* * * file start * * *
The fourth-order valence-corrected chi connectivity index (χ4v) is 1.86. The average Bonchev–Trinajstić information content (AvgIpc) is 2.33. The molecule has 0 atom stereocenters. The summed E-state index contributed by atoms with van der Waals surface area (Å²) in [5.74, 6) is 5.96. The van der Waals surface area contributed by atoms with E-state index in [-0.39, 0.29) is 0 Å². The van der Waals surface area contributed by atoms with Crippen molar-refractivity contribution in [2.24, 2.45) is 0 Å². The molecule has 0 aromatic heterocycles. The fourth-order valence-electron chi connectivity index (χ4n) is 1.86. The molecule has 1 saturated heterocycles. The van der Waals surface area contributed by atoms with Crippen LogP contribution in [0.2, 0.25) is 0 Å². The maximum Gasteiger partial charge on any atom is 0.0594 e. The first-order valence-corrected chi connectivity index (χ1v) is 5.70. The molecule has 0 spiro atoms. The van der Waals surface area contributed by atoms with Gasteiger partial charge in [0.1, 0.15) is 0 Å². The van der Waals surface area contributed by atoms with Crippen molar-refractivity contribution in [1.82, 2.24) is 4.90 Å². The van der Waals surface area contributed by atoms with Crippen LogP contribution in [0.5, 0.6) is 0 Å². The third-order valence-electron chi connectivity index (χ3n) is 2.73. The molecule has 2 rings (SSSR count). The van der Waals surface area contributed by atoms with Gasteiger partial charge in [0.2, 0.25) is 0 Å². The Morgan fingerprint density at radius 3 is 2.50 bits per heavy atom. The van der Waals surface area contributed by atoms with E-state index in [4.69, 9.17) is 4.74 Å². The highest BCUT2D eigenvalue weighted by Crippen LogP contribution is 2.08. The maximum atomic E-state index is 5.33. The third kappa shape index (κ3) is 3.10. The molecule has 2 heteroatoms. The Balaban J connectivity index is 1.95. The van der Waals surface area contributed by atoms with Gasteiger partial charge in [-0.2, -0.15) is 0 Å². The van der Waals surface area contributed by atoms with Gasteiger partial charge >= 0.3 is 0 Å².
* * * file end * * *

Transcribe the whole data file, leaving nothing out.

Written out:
The fourth-order valence-corrected chi connectivity index (χ4v) is 1.86. The average Bonchev–Trinajstić information content (AvgIpc) is 2.33. The molecule has 0 atom stereocenters. The summed E-state index contributed by atoms with van der Waals surface area (Å²) in [5.74, 6) is 5.96. The van der Waals surface area contributed by atoms with E-state index in [-0.39, 0.29) is 0 Å². The van der Waals surface area contributed by atoms with Crippen molar-refractivity contribution in [2.24, 2.45) is 0 Å². The molecule has 0 aromatic heterocycles. The fourth-order valence-electron chi connectivity index (χ4n) is 1.86. The molecule has 1 saturated heterocycles. The van der Waals surface area contributed by atoms with Crippen LogP contribution in [0.2, 0.25) is 0 Å². The maximum Gasteiger partial charge on any atom is 0.0594 e. The first-order valence-corrected chi connectivity index (χ1v) is 5.70. The molecule has 0 spiro atoms. The van der Waals surface area contributed by atoms with Gasteiger partial charge in [0.1, 0.15) is 0 Å². The van der Waals surface area contributed by atoms with Crippen molar-refractivity contribution in [1.82, 2.24) is 4.90 Å². The van der Waals surface area contributed by atoms with Crippen LogP contribution in [0.5, 0.6) is 0 Å². The third-order valence-electron chi connectivity index (χ3n) is 2.73. The molecule has 2 rings (SSSR count). The van der Waals surface area contributed by atoms with Gasteiger partial charge in [0.2, 0.25) is 0 Å². The Morgan fingerprint density at radius 3 is 2.50 bits per heavy atom. The van der Waals surface area contributed by atoms with E-state index in [4.69, 9.17) is 4.74 Å². The highest BCUT2D eigenvalue weighted by Crippen LogP contribution is 2.08. The maximum atomic E-state index is 5.33. The third kappa shape index (κ3) is 3.10. The molecule has 2 heteroatoms. The Balaban J connectivity index is 1.95. The van der Waals surface area contributed by atoms with Gasteiger partial charge in [-0.2, -0.15) is 0 Å². The van der Waals surface area contributed by atoms with Gasteiger partial charge >= 0.3 is 0 Å².